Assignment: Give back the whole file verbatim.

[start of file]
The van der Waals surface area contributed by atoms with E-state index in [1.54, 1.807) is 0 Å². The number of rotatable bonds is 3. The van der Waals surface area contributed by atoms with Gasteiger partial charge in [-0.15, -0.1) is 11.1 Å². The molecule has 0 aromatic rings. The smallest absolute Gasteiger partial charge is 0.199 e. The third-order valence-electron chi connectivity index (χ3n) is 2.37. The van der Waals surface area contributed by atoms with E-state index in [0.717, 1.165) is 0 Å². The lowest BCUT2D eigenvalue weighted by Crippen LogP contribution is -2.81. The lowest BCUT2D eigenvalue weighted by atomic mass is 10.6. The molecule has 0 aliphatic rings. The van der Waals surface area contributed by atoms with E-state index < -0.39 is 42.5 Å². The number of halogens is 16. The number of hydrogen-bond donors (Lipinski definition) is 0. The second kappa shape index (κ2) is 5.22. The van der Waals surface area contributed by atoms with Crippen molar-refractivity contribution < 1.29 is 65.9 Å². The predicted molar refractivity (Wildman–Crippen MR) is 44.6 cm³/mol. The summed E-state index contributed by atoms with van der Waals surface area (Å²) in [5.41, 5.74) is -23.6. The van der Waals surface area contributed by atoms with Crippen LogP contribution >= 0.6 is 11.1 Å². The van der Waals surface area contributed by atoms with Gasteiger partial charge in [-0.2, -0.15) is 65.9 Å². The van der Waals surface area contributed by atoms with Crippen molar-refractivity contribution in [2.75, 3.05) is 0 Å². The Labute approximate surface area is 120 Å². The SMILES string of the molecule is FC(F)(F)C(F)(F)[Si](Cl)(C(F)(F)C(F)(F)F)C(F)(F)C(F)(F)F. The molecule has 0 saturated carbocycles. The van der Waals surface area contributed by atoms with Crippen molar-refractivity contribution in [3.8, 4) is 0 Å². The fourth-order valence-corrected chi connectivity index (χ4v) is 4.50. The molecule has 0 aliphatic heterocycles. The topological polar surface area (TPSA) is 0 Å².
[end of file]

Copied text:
The van der Waals surface area contributed by atoms with E-state index in [1.54, 1.807) is 0 Å². The number of rotatable bonds is 3. The van der Waals surface area contributed by atoms with Gasteiger partial charge in [-0.15, -0.1) is 11.1 Å². The molecule has 0 aromatic rings. The smallest absolute Gasteiger partial charge is 0.199 e. The third-order valence-electron chi connectivity index (χ3n) is 2.37. The van der Waals surface area contributed by atoms with E-state index in [0.717, 1.165) is 0 Å². The lowest BCUT2D eigenvalue weighted by Crippen LogP contribution is -2.81. The lowest BCUT2D eigenvalue weighted by atomic mass is 10.6. The molecule has 0 aliphatic rings. The van der Waals surface area contributed by atoms with E-state index < -0.39 is 42.5 Å². The number of halogens is 16. The number of hydrogen-bond donors (Lipinski definition) is 0. The second kappa shape index (κ2) is 5.22. The van der Waals surface area contributed by atoms with Crippen molar-refractivity contribution < 1.29 is 65.9 Å². The predicted molar refractivity (Wildman–Crippen MR) is 44.6 cm³/mol. The summed E-state index contributed by atoms with van der Waals surface area (Å²) in [5.41, 5.74) is -23.6. The van der Waals surface area contributed by atoms with Crippen LogP contribution >= 0.6 is 11.1 Å². The van der Waals surface area contributed by atoms with Gasteiger partial charge in [-0.2, -0.15) is 65.9 Å². The van der Waals surface area contributed by atoms with Crippen molar-refractivity contribution in [2.75, 3.05) is 0 Å². The Labute approximate surface area is 120 Å². The SMILES string of the molecule is FC(F)(F)C(F)(F)[Si](Cl)(C(F)(F)C(F)(F)F)C(F)(F)C(F)(F)F. The molecule has 0 saturated carbocycles. The van der Waals surface area contributed by atoms with Crippen molar-refractivity contribution in [3.8, 4) is 0 Å². The fourth-order valence-corrected chi connectivity index (χ4v) is 4.50. The molecule has 0 aliphatic heterocycles. The topological polar surface area (TPSA) is 0 Å².